Mare Nectaris

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Mare Nectaris
Mare Nectaris
Coordinates 15°12′S 34°36′E / 15.2°S 34.6°E / -15.2; 34.6Coordinates: 15°12′S 34°36′E / 15.2°S 34.6°E / -15.2; 34.6
Diameter 340 km (210 mi)[1]
Eponym Sea of Nectar
Basin of Mare Nectaris (LRO image mosaic). Rupes Altai is a thin bright streak in the lower left
Topographic map of the same area (LRO data)

The Sea of Nectar (Mare Nectaris) is a small lunar mare or sea (a volcanic lava plain noticeably darker than the rest of the Moon's surface) located near the Sea of Tranquility (Mare Tranquillatis) and the Sea of Fecundity (Mare Fecunditatis). Montes Pyrenaeus borders the mare to the east and Sinus Asperitatis fuses to its northwestern edge, connecting it with the Sea of Fecundity. It is 84,000 square kilometers in size.[2]

Several large craters are situated at the borders of Mare Nectaris. Biggest one is lava-filled Fracastorius (124 km), which fuses with southern coast of the Sea. A prominent trio of 100-km craters Theophilus, Cyrillus and Catharina is located near northwestern coast. Other notable feature is a "ghost crater" Daguerre, almost entirely covered with lava, in the northern part of Mare Nectaris.[3]

Mare Nectaris is located in the central part of 860-km-diameter impact basin, which was formed 3.8–3.9 billions year ago. This event marks the beginning of Nectarian period of the lunar geologic timescale.[4] Best-preserved (southwestern) part of the rim of this basin is called Rupes Altai.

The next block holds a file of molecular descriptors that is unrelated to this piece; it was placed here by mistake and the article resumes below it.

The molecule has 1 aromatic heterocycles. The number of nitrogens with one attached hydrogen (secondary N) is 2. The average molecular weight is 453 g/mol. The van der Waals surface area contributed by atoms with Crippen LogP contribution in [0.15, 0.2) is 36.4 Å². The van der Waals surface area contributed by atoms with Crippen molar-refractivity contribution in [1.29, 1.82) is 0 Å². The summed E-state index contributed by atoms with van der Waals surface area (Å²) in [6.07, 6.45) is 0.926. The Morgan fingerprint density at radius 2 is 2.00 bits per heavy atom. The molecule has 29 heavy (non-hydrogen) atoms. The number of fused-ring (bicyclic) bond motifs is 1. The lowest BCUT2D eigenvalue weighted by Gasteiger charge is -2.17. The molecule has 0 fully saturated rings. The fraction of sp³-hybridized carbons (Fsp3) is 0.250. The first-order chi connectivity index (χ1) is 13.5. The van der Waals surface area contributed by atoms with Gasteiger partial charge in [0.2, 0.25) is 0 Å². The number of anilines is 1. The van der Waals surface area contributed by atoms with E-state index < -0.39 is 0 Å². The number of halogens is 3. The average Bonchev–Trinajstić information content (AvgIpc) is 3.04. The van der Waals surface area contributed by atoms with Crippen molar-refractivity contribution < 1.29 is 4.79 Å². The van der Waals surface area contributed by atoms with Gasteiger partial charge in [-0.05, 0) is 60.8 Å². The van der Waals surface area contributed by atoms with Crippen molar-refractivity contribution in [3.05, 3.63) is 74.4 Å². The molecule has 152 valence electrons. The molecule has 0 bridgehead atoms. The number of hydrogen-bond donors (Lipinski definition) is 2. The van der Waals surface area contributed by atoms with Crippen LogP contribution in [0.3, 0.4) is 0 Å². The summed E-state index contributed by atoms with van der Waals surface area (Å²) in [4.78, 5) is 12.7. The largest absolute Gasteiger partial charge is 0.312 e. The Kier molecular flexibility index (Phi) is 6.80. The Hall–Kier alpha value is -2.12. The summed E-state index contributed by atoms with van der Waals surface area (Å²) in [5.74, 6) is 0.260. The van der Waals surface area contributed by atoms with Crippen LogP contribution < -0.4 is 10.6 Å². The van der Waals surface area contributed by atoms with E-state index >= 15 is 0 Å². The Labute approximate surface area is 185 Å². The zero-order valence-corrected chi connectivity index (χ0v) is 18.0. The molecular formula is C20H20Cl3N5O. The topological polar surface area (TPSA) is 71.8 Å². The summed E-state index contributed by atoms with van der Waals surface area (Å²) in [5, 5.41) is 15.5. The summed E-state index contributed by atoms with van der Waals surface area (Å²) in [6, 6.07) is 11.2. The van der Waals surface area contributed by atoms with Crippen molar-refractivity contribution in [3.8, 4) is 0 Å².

Lava filling of Mare Nectaris is younger than the basin itself. The mare material is approximately 1000m in depth, and mainly of the Nectarian period and the Lower Imbrian epoch, with the mare material of the Upper Imbrian epoch. The crater Theophilus on the northeastern side of the mare is of the Eratosthenian period. Thus, the crater is younger than the mare to its southeast. Enough subsidence has occurred to open a few arcuate grabens on the western margin of the mare.[5]

Lunar nearside with major maria and craters labelled.


  1. ^ "Mare Nectaris". Gazetteer of Planetary Nomenclature. International Astronomical Union (IAU) Working Group for Planetary System Nomenclature (WGPSN). 2010-10-18. Retrieved 2014-12-11. 
  2. ^ Whitford-Stark J. L. (May 1982). "A preliminary analysis of lunar extra-mare basalts: Distribution, compositions, ages, volumes, and eruption styles" (PDF). The Moon and the Planets 23 (3): 323–338. Bibcode:1982M&P....26..323W. doi:10.1007/BF00928015. 
  3. ^ Grego P. (2006). The Moon and How to Observe It. Springer Science & Business Media. pp. 27, 205, 220. ISBN 978-1-846-28243-0. 
  4. ^ Tanaka K.L., Hartmann W.K. (2012). "Chapter 15 – The Planetary Time Scale". In F. M. Gradstein, J. G. Ogg, M. D. Schmitz, G. M. Ogg. The Geologic Time Scale. Elsevier Science Limited. pp. 275–298. doi:10.1016/B978-0-444-59425-9.00015-9. ISBN 978-0-444-59425-9. 
  5. ^ "Mare Nectaris". Retrieved October 16, 2007.